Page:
Sometimes patients or their families are reluctant to be referred to a psycho-oncology service even when a referral is appropriate. An approach to managing this situation can often be arrived at through collaboration between the psycho-oncology service and the GP. At better resourced cancer centres, mental health assessments can be arranged at a time when the patient is attending for oncological follow-up or during admissions, to minimise inconvenience, disruption to routine or any perception of being stigmatised by the referral. Tumour streams sometimes have dedicated sessions for psychologists and psychiatrists to streamline such referrals.
Where risk of self-harm or harm to others arises, it is vital that arrangements are made for an urgent assessment (usually psychiatric). Optimally, this would be arranged through the cancer centre already involved with the patient’s care, but occasionally might need to involve crisis teams attached to area mental health services if there is acute risk or the patient is geographically remote from the cancer centre.
For other issues that may be managed by referral to a psycho-oncology service, see Box 3.
It is thought that some types of cancer cause a depressed mood through humoral effects (cytokines)17 and possibly through dysregulation of cell-mediated immune function. Direct mass effects in the brain or infiltration of the meninges can also potentially cause alterations in mood, as can any intracranial space-occupying lesion.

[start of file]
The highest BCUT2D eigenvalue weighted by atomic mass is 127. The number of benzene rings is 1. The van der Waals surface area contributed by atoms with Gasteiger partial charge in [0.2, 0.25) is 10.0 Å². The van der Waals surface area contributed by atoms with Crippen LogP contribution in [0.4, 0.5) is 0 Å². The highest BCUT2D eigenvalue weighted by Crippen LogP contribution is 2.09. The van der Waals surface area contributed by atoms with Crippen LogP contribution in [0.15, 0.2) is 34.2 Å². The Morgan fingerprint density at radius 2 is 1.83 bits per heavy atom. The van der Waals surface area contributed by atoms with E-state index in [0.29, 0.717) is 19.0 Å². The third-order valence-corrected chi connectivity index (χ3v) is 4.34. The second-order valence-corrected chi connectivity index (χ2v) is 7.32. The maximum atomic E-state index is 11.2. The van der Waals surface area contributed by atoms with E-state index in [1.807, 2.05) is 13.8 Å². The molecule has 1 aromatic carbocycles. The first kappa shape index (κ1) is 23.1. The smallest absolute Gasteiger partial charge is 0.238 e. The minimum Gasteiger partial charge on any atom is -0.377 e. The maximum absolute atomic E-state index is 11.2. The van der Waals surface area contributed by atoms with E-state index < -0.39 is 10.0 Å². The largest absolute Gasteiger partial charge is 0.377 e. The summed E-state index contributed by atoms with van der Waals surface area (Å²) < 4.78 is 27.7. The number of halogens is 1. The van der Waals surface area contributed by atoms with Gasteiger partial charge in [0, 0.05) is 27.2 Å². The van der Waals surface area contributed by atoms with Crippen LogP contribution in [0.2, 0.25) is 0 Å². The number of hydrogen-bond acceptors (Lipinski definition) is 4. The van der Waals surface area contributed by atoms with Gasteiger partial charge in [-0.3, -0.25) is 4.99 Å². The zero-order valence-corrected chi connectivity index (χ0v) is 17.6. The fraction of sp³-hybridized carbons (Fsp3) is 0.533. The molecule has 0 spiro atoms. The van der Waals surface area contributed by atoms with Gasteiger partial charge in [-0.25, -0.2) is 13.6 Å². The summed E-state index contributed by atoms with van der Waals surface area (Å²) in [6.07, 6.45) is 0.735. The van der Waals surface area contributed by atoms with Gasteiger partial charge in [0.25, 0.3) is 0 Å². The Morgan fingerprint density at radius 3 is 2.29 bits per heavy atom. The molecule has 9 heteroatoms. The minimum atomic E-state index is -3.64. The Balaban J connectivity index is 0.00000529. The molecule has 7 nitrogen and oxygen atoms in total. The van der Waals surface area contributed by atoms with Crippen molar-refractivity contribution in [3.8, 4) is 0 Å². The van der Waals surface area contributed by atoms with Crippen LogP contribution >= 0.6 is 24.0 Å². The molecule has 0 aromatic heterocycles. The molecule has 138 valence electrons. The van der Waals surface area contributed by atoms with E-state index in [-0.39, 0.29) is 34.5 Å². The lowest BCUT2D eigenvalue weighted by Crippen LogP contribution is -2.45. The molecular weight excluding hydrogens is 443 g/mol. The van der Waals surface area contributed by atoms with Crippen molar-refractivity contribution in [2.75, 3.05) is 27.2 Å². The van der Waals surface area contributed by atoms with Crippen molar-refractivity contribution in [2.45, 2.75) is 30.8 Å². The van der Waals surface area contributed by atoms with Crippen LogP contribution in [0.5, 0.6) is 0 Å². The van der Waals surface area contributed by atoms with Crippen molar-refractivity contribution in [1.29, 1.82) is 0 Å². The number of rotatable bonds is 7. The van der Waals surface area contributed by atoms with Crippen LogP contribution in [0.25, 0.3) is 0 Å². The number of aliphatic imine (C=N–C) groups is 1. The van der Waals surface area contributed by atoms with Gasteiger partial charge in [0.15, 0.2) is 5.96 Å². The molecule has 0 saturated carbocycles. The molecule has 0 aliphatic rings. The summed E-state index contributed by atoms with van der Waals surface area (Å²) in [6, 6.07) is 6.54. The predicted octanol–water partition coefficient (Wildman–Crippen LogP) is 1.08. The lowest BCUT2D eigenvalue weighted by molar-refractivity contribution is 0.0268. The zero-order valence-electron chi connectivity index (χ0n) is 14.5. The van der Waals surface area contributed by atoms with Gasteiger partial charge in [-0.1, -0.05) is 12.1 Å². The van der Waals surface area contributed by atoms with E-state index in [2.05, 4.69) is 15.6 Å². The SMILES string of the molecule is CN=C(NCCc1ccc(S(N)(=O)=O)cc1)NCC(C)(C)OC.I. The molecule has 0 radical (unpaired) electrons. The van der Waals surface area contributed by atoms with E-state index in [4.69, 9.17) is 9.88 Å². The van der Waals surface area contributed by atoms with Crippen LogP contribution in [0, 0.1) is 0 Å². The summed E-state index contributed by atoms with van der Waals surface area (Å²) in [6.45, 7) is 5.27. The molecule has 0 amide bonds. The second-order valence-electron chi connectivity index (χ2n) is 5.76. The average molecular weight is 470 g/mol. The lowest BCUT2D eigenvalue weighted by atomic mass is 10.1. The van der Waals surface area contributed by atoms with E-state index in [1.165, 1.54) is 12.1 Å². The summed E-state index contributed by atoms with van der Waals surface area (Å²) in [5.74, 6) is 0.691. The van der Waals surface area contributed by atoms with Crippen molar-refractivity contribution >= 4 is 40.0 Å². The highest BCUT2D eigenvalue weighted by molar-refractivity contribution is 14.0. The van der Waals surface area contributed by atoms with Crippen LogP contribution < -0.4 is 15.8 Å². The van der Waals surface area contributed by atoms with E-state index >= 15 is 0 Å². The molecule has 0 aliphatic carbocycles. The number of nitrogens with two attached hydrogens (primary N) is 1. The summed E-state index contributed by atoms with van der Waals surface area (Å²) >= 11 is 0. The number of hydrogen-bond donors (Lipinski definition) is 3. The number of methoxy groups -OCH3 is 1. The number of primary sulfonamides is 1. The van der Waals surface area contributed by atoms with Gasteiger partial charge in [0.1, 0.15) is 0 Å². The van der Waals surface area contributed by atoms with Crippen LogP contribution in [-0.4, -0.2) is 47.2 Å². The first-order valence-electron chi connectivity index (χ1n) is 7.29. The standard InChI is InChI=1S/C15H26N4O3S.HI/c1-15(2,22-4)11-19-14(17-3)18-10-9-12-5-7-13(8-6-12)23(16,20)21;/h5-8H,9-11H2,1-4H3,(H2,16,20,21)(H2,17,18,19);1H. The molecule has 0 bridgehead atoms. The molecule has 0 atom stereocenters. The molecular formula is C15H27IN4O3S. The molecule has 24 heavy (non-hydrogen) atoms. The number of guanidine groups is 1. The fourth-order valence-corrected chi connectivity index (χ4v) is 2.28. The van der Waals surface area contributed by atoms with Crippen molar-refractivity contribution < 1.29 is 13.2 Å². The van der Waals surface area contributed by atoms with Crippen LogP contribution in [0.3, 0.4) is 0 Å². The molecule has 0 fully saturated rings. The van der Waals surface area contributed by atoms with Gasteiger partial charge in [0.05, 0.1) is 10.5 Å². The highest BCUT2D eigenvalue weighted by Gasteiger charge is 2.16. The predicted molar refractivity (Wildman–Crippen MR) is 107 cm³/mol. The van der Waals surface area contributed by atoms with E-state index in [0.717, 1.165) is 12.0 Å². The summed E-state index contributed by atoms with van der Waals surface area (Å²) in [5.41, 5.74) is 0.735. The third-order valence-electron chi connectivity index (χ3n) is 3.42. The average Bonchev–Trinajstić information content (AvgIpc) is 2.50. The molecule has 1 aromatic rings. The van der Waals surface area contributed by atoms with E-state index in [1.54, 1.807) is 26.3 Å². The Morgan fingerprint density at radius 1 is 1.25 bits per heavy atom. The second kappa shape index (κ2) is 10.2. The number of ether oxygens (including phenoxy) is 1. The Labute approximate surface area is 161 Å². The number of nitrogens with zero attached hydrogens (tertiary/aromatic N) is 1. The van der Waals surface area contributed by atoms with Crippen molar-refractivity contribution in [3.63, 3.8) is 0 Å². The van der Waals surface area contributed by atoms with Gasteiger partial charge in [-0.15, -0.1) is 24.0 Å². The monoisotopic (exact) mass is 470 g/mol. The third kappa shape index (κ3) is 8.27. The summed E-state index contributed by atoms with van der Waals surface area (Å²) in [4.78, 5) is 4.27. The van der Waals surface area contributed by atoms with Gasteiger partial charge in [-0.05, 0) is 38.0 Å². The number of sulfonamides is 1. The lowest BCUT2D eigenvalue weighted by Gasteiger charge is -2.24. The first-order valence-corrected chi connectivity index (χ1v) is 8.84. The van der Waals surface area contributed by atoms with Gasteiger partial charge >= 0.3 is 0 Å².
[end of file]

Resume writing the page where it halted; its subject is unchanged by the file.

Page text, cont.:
Corticosteroids (dexamethasone, prednisolone) are an integral part of many chemotherapy protocols and are also used for control of nausea and reduction of tumour swelling (especially in the brain). The high doses of corticosteroids used in many cancer treatment protocols often lead to mood disturbance, most often characterised by a mild hypomania as the dose is increased, and a depressed mood as the dose is reduced or ceased.18
Chemotherapy drugs, including vinblastine, etoposide, cyclophosphamide and protein-bound paclitaxel, interleukin-β (used in the treatment of multiple myeloma) and interferon-α (used for some leukaemias and melanomas) have all been described as causing or contributing to depressed mood in some patients.16 Some cancer treatments will affect hormone function, with potential adverse mood and cognitive side effects (eg, medically induced menopause after oophorectomy, or androgen ablation in prostate cancer treatment).19,20 As many patients now receive chemotherapy and/or hormone therapy as day patients, the cancer centre team may not notice mood changes that may instead come to the attention of the patient’s family or GP.